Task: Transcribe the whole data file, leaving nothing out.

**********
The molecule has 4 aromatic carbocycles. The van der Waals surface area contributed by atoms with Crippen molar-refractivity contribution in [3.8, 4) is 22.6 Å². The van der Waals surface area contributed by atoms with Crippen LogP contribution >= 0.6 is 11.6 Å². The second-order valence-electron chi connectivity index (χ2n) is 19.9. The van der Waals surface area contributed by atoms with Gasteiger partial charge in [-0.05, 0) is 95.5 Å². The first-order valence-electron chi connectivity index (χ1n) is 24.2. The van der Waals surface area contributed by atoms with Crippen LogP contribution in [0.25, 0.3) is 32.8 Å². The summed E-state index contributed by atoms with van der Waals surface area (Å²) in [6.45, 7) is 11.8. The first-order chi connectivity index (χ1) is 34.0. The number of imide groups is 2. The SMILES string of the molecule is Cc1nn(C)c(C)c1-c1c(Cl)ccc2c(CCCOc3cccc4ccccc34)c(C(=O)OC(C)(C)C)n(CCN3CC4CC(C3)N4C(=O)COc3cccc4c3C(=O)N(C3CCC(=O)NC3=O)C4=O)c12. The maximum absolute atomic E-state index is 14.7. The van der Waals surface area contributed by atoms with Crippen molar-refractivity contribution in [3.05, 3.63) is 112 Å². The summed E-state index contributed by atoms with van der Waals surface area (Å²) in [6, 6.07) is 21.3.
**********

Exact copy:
The molecule has 4 aromatic carbocycles. The van der Waals surface area contributed by atoms with Crippen molar-refractivity contribution in [3.8, 4) is 22.6 Å². The van der Waals surface area contributed by atoms with Crippen LogP contribution >= 0.6 is 11.6 Å². The second-order valence-electron chi connectivity index (χ2n) is 19.9. The van der Waals surface area contributed by atoms with Gasteiger partial charge in [-0.05, 0) is 95.5 Å². The first-order valence-electron chi connectivity index (χ1n) is 24.2. The van der Waals surface area contributed by atoms with Crippen LogP contribution in [0.25, 0.3) is 32.8 Å². The summed E-state index contributed by atoms with van der Waals surface area (Å²) in [6.45, 7) is 11.8. The first-order chi connectivity index (χ1) is 34.0. The number of imide groups is 2. The SMILES string of the molecule is Cc1nn(C)c(C)c1-c1c(Cl)ccc2c(CCCOc3cccc4ccccc34)c(C(=O)OC(C)(C)C)n(CCN3CC4CC(C3)N4C(=O)COc3cccc4c3C(=O)N(C3CCC(=O)NC3=O)C4=O)c12. The maximum absolute atomic E-state index is 14.7. The van der Waals surface area contributed by atoms with Crippen molar-refractivity contribution in [3.05, 3.63) is 112 Å². The summed E-state index contributed by atoms with van der Waals surface area (Å²) in [6, 6.07) is 21.3.